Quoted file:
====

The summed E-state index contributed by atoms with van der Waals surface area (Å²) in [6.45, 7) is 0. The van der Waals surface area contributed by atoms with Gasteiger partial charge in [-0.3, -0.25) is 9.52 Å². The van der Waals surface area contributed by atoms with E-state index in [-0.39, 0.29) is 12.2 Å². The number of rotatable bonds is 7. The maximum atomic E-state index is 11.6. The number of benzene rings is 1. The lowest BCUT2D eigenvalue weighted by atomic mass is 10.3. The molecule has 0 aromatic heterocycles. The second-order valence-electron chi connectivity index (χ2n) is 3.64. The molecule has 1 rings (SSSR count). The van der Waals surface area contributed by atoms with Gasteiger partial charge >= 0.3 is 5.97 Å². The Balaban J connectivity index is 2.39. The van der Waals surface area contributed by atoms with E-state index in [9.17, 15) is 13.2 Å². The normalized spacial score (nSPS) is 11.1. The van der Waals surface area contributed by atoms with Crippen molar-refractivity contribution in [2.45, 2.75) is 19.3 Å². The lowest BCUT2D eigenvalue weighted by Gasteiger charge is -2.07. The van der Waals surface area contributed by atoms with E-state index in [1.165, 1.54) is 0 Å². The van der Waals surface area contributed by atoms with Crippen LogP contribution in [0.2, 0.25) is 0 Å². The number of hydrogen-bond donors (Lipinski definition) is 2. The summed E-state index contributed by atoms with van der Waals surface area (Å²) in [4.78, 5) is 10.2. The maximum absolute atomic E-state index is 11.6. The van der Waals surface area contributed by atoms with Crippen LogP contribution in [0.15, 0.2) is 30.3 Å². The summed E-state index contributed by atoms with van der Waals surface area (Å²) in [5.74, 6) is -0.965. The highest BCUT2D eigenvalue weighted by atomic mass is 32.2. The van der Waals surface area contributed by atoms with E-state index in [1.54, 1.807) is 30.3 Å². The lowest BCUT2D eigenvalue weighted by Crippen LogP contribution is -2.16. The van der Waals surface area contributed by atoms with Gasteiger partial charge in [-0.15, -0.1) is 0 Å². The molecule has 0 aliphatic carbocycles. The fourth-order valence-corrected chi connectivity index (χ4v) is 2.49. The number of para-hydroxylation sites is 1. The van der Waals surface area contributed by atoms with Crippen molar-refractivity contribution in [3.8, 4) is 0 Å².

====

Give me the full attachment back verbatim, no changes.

The summed E-state index contributed by atoms with van der Waals surface area (Å²) in [6.45, 7) is 0. The van der Waals surface area contributed by atoms with Gasteiger partial charge in [-0.3, -0.25) is 9.52 Å². The van der Waals surface area contributed by atoms with E-state index in [-0.39, 0.29) is 12.2 Å². The number of rotatable bonds is 7. The maximum atomic E-state index is 11.6. The number of benzene rings is 1. The lowest BCUT2D eigenvalue weighted by atomic mass is 10.3. The molecule has 0 aromatic heterocycles. The second-order valence-electron chi connectivity index (χ2n) is 3.64. The molecule has 1 rings (SSSR count). The van der Waals surface area contributed by atoms with Gasteiger partial charge >= 0.3 is 5.97 Å². The Balaban J connectivity index is 2.39. The van der Waals surface area contributed by atoms with E-state index in [9.17, 15) is 13.2 Å². The normalized spacial score (nSPS) is 11.1. The van der Waals surface area contributed by atoms with Crippen molar-refractivity contribution in [2.45, 2.75) is 19.3 Å². The lowest BCUT2D eigenvalue weighted by Gasteiger charge is -2.07. The van der Waals surface area contributed by atoms with E-state index in [1.165, 1.54) is 0 Å². The van der Waals surface area contributed by atoms with Crippen LogP contribution in [0.2, 0.25) is 0 Å². The number of hydrogen-bond donors (Lipinski definition) is 2. The summed E-state index contributed by atoms with van der Waals surface area (Å²) in [4.78, 5) is 10.2. The maximum absolute atomic E-state index is 11.6. The van der Waals surface area contributed by atoms with Crippen LogP contribution in [0.15, 0.2) is 30.3 Å². The summed E-state index contributed by atoms with van der Waals surface area (Å²) in [5.74, 6) is -0.965. The highest BCUT2D eigenvalue weighted by atomic mass is 32.2. The van der Waals surface area contributed by atoms with E-state index in [1.54, 1.807) is 30.3 Å². The lowest BCUT2D eigenvalue weighted by Crippen LogP contribution is -2.16. The van der Waals surface area contributed by atoms with Gasteiger partial charge in [-0.15, -0.1) is 0 Å². The molecule has 0 aliphatic carbocycles. The fourth-order valence-corrected chi connectivity index (χ4v) is 2.49. The number of para-hydroxylation sites is 1. The van der Waals surface area contributed by atoms with Crippen molar-refractivity contribution in [3.8, 4) is 0 Å².